Scientists turn to astrophysics to measure body clock in hospital patients

An interdisciplinary team led by University of Manchester scientists has adapted a technique originally developed to analyse data from stars to devise a way of accurately measuring the human body clock in hospital patients.

The development of the method called ClinCirc could one day help doctors to target patients at risk of long term health problems caused by clock disruption, which is thought to be common in patients admitted to hospital.

 With the help of ClinCirc, the study concluded that:

  • Reduced blood clock oscillations in half of the intensive care patients in the study were associated with high levels of inflammation.
  • In nearly all kidney transplant patients in the study the body clock was shifted, like jet lag, immediately after their operation.

 The body clock is known to regulate how animals respond to infection and whether they develop disease, but until now it has been difficult to measure in patients. Shift work or jet lag is likely to break the clock, a potential explanation for why these activities are linked to diseases, including obesity and diabetes.

 The test devised by the team measures blood clock dysfunction in patients. This clock was altered in nearly all kidney transplant recipients (22 patients) and half of patients (13 patients) admitted to critical care.

 The team included Professor Ozgur Akman from the University of Exeter, who sadly died since the research was conducted. The team also involved researchers from Manchester University NHS foundation Trust, say that it is too early to tell the medical implications of their results, however, researchers can now explore medical hypothesis involving clock dysfunction because they can tell the body clock time accurately.

 ClinCirc, which involves a series of blood tests over 24 to 48 hours, is described in a paper published in the Journal of Clinical Investigation.

ClinCirc combines two existing mathematical methods: the Lomb-Scargle periodogram and cosinor analysis to determine whether specific proteins follow a regular cycle of increase and decrease over 24-hours.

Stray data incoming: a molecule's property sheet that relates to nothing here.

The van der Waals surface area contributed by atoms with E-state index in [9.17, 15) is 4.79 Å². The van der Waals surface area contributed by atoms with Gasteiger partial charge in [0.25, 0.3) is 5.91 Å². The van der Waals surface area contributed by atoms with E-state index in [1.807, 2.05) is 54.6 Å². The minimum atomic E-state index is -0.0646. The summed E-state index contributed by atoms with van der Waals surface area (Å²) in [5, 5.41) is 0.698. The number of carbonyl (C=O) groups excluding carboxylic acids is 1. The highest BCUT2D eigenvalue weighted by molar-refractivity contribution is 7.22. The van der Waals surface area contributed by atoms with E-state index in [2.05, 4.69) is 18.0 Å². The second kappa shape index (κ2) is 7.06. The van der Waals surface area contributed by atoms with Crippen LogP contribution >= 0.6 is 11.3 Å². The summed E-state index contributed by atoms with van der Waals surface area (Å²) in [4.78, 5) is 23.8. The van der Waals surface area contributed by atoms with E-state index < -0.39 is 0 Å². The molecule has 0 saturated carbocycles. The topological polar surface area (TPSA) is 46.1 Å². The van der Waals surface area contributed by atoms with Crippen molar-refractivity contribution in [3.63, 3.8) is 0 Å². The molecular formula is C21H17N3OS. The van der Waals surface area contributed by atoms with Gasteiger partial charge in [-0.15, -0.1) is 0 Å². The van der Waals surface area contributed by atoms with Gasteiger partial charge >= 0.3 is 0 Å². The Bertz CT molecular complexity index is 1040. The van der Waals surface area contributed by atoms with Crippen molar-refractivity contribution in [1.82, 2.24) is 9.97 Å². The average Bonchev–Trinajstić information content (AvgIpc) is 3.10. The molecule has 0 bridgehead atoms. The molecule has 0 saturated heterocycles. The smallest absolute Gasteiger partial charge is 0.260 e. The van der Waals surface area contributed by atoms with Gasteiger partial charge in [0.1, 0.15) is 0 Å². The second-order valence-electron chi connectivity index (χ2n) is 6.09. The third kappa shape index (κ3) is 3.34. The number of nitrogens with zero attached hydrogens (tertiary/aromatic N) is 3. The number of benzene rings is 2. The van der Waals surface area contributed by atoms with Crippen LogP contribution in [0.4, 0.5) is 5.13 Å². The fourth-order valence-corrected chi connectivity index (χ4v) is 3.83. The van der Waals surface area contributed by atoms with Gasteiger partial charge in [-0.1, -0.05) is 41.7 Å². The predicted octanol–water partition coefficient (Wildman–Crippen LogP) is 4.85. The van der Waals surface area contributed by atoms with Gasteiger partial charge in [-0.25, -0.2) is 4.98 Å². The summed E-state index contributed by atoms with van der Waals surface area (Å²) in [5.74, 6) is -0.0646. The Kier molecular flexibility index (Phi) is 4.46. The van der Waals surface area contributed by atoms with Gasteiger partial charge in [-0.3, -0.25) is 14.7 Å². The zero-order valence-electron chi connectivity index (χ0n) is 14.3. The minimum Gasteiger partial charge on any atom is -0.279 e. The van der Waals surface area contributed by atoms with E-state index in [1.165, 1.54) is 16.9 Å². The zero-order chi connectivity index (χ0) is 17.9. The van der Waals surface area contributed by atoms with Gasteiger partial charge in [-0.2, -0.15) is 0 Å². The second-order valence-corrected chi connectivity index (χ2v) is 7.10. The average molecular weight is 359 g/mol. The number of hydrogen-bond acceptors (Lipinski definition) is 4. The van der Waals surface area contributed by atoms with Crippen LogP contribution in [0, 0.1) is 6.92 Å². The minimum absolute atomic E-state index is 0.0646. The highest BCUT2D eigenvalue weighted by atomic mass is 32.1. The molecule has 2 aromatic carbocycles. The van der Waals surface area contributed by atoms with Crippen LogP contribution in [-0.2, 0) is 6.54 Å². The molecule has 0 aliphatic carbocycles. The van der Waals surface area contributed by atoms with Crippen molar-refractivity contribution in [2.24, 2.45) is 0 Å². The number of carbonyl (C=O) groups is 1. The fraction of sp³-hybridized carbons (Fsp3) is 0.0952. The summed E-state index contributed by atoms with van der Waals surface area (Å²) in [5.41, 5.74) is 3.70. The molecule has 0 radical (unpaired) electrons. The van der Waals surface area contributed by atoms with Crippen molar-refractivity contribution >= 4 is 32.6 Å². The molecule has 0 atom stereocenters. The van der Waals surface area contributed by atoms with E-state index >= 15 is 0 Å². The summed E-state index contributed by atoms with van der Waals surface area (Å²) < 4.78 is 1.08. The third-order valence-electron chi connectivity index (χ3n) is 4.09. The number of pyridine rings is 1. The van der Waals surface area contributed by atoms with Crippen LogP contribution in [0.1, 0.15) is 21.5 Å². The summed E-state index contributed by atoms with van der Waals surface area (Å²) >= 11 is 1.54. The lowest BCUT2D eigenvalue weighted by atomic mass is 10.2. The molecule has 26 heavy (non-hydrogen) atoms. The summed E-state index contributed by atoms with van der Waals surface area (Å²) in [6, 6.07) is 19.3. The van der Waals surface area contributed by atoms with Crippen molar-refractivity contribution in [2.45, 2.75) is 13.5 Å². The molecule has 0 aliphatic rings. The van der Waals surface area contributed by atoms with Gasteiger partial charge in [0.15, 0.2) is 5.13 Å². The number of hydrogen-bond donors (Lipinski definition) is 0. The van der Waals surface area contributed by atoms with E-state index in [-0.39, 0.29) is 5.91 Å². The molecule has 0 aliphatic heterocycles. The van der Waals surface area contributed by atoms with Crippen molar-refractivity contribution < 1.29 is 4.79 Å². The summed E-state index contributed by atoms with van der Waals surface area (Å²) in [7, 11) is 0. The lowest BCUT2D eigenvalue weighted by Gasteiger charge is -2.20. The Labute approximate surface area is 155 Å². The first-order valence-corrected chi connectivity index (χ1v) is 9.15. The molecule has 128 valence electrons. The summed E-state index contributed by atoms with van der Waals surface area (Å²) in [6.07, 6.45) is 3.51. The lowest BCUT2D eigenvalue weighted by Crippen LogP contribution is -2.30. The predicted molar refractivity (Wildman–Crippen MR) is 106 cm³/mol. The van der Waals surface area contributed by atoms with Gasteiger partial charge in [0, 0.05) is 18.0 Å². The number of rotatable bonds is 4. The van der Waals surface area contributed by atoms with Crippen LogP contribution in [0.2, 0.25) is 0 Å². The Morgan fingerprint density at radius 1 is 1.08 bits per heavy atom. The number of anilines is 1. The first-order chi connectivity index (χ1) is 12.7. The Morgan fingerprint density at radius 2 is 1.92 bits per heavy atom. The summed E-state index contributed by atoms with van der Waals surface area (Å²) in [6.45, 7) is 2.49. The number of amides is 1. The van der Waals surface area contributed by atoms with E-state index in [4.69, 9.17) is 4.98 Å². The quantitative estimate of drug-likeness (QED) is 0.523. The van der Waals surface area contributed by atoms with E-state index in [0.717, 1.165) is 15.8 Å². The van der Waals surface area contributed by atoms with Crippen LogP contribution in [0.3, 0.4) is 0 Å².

The investigators then used the technique to measure molecular oscillator “the body clock” in blood. This molecular oscillator is a core mechanism which drives many of the body clock outputs.

The method was used to measure the body clock in 13 intensive care unit patients at Manchester Royal Infirmary and Wythenshawe hospital, some of whom had inflammation.

It was also used to measure the body clock in 22 Kidney transplant patients, receiving anti-inflammatory drugs immediately after the operation.

The study was funded by the Medical Research Council, National Institute of Academic Anaesthesia, Asthma and lung UK and the Engineering and Physical Sciences Research Council.

Dr John Blaikley from The University of Manchester and senior author on the study said: “We have proved that ClinCirc is a robust method which can enable us to characterise the patient’s body clock from blood samples.

“Using this system, we show that for many patients admitted to hospital their body clock may be altered by disease or the treatment they receive.”

Peter Cunningham and Gareth Kitchen both from The University of Manchester who performed the analysis of blood samples said “Other people have already shown that various hospital outcomes are affected by when they occur, therefore it will be interesting to see if this is linked by the alterations in the body clock described in this study”

Professor Andrew Hazel, a mathematician based at The University of Manchester, developed and configured the ClinCirc mathematical method working with Callum Jackson, a PhD student.

He said: “One of the great strengths of mathematics is that techniques originally developed for one application, in this case analysis of irregularly spaced astrophysical data, can be adapted to make progress in completely different areas of science.”